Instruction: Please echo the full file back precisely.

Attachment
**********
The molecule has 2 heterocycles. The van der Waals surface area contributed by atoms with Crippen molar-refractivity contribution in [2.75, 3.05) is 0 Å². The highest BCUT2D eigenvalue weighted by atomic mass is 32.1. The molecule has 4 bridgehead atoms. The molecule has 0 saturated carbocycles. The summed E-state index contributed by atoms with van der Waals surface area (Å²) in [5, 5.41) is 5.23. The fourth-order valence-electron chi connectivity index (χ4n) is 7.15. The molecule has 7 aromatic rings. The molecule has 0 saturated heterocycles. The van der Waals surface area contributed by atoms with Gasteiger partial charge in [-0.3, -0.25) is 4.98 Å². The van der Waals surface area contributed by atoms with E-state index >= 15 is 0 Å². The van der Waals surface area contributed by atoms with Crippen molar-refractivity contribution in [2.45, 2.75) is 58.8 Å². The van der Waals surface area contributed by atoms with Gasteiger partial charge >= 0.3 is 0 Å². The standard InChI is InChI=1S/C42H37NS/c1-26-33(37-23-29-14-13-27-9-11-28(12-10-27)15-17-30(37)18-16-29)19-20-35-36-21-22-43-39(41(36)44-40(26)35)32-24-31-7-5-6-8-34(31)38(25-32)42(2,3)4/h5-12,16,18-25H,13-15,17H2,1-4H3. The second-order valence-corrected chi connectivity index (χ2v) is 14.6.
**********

The molecule has 2 heterocycles. The van der Waals surface area contributed by atoms with Crippen molar-refractivity contribution in [2.75, 3.05) is 0 Å². The highest BCUT2D eigenvalue weighted by atomic mass is 32.1. The molecule has 4 bridgehead atoms. The molecule has 0 saturated carbocycles. The summed E-state index contributed by atoms with van der Waals surface area (Å²) in [5, 5.41) is 5.23. The fourth-order valence-electron chi connectivity index (χ4n) is 7.15. The molecule has 7 aromatic rings. The molecule has 0 saturated heterocycles. The van der Waals surface area contributed by atoms with Gasteiger partial charge in [-0.3, -0.25) is 4.98 Å². The van der Waals surface area contributed by atoms with E-state index >= 15 is 0 Å². The van der Waals surface area contributed by atoms with Crippen molar-refractivity contribution in [2.45, 2.75) is 58.8 Å². The van der Waals surface area contributed by atoms with Gasteiger partial charge >= 0.3 is 0 Å². The standard InChI is InChI=1S/C42H37NS/c1-26-33(37-23-29-14-13-27-9-11-28(12-10-27)15-17-30(37)18-16-29)19-20-35-36-21-22-43-39(41(36)44-40(26)35)32-24-31-7-5-6-8-34(31)38(25-32)42(2,3)4/h5-12,16,18-25H,13-15,17H2,1-4H3. The second-order valence-corrected chi connectivity index (χ2v) is 14.6.